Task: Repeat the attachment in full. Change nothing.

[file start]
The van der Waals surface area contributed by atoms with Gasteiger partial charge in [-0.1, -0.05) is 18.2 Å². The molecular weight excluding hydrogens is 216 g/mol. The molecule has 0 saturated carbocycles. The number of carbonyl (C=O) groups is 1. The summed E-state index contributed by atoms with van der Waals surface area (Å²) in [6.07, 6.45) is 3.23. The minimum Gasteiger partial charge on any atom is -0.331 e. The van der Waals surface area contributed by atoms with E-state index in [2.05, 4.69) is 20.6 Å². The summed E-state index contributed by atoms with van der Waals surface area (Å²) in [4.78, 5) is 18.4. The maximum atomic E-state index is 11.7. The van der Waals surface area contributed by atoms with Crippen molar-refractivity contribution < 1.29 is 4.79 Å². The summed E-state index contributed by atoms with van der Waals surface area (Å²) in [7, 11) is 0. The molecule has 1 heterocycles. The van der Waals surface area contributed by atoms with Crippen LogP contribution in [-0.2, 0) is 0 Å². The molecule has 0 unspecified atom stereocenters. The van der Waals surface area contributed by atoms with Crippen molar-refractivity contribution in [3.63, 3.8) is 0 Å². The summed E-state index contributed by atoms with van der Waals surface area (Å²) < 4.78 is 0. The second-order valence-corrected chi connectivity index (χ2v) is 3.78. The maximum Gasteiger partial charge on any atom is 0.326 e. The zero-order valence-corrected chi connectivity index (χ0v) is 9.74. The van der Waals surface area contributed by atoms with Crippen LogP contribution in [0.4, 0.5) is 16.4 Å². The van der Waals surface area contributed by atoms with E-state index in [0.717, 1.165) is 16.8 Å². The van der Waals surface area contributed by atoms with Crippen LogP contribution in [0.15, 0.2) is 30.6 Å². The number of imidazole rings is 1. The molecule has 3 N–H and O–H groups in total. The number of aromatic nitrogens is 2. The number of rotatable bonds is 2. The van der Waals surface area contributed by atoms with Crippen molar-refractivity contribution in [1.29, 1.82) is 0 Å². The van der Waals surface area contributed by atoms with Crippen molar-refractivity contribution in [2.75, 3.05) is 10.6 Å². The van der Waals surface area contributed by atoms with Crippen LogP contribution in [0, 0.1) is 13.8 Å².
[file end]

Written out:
The van der Waals surface area contributed by atoms with Gasteiger partial charge in [-0.1, -0.05) is 18.2 Å². The molecular weight excluding hydrogens is 216 g/mol. The molecule has 0 saturated carbocycles. The number of carbonyl (C=O) groups is 1. The summed E-state index contributed by atoms with van der Waals surface area (Å²) in [6.07, 6.45) is 3.23. The minimum Gasteiger partial charge on any atom is -0.331 e. The van der Waals surface area contributed by atoms with E-state index in [2.05, 4.69) is 20.6 Å². The summed E-state index contributed by atoms with van der Waals surface area (Å²) in [4.78, 5) is 18.4. The maximum atomic E-state index is 11.7. The van der Waals surface area contributed by atoms with Crippen molar-refractivity contribution < 1.29 is 4.79 Å². The summed E-state index contributed by atoms with van der Waals surface area (Å²) in [7, 11) is 0. The molecule has 1 heterocycles. The van der Waals surface area contributed by atoms with Crippen LogP contribution in [-0.2, 0) is 0 Å². The molecule has 0 unspecified atom stereocenters. The van der Waals surface area contributed by atoms with Crippen molar-refractivity contribution in [3.63, 3.8) is 0 Å². The summed E-state index contributed by atoms with van der Waals surface area (Å²) < 4.78 is 0. The second-order valence-corrected chi connectivity index (χ2v) is 3.78. The maximum Gasteiger partial charge on any atom is 0.326 e. The zero-order valence-corrected chi connectivity index (χ0v) is 9.74. The van der Waals surface area contributed by atoms with Crippen LogP contribution in [0.4, 0.5) is 16.4 Å². The van der Waals surface area contributed by atoms with E-state index in [0.717, 1.165) is 16.8 Å². The van der Waals surface area contributed by atoms with Crippen LogP contribution in [0.15, 0.2) is 30.6 Å². The number of imidazole rings is 1. The molecule has 3 N–H and O–H groups in total. The number of aromatic nitrogens is 2. The number of rotatable bonds is 2. The van der Waals surface area contributed by atoms with Crippen molar-refractivity contribution in [1.29, 1.82) is 0 Å². The van der Waals surface area contributed by atoms with Crippen molar-refractivity contribution in [2.75, 3.05) is 10.6 Å². The van der Waals surface area contributed by atoms with Crippen LogP contribution in [0, 0.1) is 13.8 Å².